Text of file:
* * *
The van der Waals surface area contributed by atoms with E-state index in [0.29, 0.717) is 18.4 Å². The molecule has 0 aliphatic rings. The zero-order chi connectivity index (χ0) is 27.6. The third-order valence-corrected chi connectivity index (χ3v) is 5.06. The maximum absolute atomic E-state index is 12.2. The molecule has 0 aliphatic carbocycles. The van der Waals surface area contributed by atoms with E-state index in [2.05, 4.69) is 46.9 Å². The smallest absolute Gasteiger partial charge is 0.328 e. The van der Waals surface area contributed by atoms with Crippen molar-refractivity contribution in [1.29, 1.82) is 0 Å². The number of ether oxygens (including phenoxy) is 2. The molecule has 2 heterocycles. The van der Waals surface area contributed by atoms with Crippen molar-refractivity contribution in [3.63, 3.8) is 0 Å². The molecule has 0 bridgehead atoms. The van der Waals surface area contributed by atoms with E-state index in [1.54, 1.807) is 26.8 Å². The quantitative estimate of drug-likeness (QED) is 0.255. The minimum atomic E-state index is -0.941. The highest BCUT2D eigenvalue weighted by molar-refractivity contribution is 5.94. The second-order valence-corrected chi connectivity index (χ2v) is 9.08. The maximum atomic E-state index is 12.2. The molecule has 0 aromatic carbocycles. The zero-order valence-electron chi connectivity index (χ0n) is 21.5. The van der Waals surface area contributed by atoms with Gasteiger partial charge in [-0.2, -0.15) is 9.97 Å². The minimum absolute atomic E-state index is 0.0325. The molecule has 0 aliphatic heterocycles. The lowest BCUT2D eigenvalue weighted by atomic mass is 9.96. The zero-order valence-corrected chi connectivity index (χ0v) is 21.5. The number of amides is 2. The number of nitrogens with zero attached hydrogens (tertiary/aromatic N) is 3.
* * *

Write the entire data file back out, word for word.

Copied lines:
The van der Waals surface area contributed by atoms with E-state index in [0.29, 0.717) is 18.4 Å². The molecule has 0 aliphatic rings. The zero-order chi connectivity index (χ0) is 27.6. The third-order valence-corrected chi connectivity index (χ3v) is 5.06. The maximum absolute atomic E-state index is 12.2. The molecule has 0 aliphatic carbocycles. The van der Waals surface area contributed by atoms with E-state index in [2.05, 4.69) is 46.9 Å². The smallest absolute Gasteiger partial charge is 0.328 e. The van der Waals surface area contributed by atoms with Crippen molar-refractivity contribution in [1.29, 1.82) is 0 Å². The number of ether oxygens (including phenoxy) is 2. The molecule has 2 heterocycles. The van der Waals surface area contributed by atoms with Crippen molar-refractivity contribution in [3.63, 3.8) is 0 Å². The molecule has 0 bridgehead atoms. The van der Waals surface area contributed by atoms with E-state index in [1.54, 1.807) is 26.8 Å². The quantitative estimate of drug-likeness (QED) is 0.255. The minimum atomic E-state index is -0.941. The highest BCUT2D eigenvalue weighted by molar-refractivity contribution is 5.94. The second-order valence-corrected chi connectivity index (χ2v) is 9.08. The maximum atomic E-state index is 12.2. The molecule has 0 aromatic carbocycles. The zero-order valence-electron chi connectivity index (χ0n) is 21.5. The van der Waals surface area contributed by atoms with Gasteiger partial charge in [-0.2, -0.15) is 9.97 Å². The minimum absolute atomic E-state index is 0.0325. The molecule has 0 aliphatic heterocycles. The lowest BCUT2D eigenvalue weighted by atomic mass is 9.96. The zero-order valence-corrected chi connectivity index (χ0v) is 21.5. The number of amides is 2. The number of nitrogens with zero attached hydrogens (tertiary/aromatic N) is 3.